A reputable commercial, financial, and economical dictionary — Investopedia — defines an entrepreneur as “an individual who founds and runs a small business rather than working as an employee, assuming all the risks and rewards of the venture.”

As common sense suggests, the greater the risk associated with such an endeavor, the higher the potential reward. So it stands to reason that people who assume such risks are in a better position to reap greater rewards than those who allow others to mitigate risk for them. But the journey is not without hardship. There are both positives and negatives associated with this particular career path.

Pro: Higher education not required

Many people attend college in hopes of earning a higher salary over the course of their careers. While the average four-year or graduate degree-holder will earn more as an employee than their non-degree-holding counterparts, college degrees have little bearing on an entrepreneur’s potential for success. Many successful entrepreneurs do not possess a 4-year degree.

Con: Sole responsibility

In the United States alone, a whopping 24.3 million businesses were considered “nonemployer businesses” in 2014, meaning each businesses’ respective founder didn’t have any additional staff on their payroll. While this may mean that profits can be appropriately funneled between founder and business, it also means that 100% of all work must be completed by the entrepreneur themselves.

Pro: Ultimate decision-making capabilities

Entrepreneurs have complete control over their operations. Rather than spending their days completing tasks assigned by superiors, they are free to analyze needs and assemble their own to-do lists based on the best interests of the company. As an added bonus, entrepreneurs have the potential to earn as much as their business endeavors can afford to release, meaning they are not usually subject to bureaucratic pay scales and review sessions.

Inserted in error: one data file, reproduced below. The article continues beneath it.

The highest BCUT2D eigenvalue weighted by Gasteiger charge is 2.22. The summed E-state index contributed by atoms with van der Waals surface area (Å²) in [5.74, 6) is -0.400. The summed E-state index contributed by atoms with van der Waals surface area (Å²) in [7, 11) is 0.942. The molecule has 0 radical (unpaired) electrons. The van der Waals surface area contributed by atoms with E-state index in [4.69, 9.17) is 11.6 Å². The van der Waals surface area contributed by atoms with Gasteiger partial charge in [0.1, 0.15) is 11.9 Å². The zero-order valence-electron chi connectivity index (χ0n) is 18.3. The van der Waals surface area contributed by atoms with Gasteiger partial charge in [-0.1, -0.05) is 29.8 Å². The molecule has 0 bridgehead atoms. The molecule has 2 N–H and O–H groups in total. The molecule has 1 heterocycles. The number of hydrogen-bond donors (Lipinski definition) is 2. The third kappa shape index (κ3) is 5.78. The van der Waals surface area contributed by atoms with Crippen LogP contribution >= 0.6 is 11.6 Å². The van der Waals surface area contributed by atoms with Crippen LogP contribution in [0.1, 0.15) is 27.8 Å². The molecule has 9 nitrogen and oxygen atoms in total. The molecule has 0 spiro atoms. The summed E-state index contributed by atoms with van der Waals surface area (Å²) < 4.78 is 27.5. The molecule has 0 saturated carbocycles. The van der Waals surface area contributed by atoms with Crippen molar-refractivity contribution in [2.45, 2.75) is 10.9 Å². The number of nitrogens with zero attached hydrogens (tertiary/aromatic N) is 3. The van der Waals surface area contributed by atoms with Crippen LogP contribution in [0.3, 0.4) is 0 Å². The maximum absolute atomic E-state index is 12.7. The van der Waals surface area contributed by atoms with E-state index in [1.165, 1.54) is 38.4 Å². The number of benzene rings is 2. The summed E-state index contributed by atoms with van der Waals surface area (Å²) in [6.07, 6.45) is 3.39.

Con: Lack of company-provided benefits

Employees are frequently the recipients of benefit packages like health insurance, paid time off, and retirement plan contributions. Conversely, entrepreneurs are unable to take advantage of these benefits without purchasing them directly using out-of-pocket funds. There is no one above them to assist in covering these expenses.

Pro: Create your own schedule

Entrepreneurs possess the freedom to choose how much work they are going to complete, and when they are going to complete it. They do not have to punch in or punch out, time their lunch breaks, or remain seated at their desk until the clock strikes 5:00 PM. Their independent position provides them with a certain level of flexibility.

Con: Stress levels are tremendous

When you’re an entrepreneur your success, and that of the company, ultimately depends on you and you alone. Yes, you have the freedom to leave when you’d like to, but you may not be able to do so with falling behind on work that must be done if your company is going to survive. Bank accounts, bottom lines, and employees all depend on you to work hard and work often in order to ensure their security. The pressure can create extremely stressful working conditions.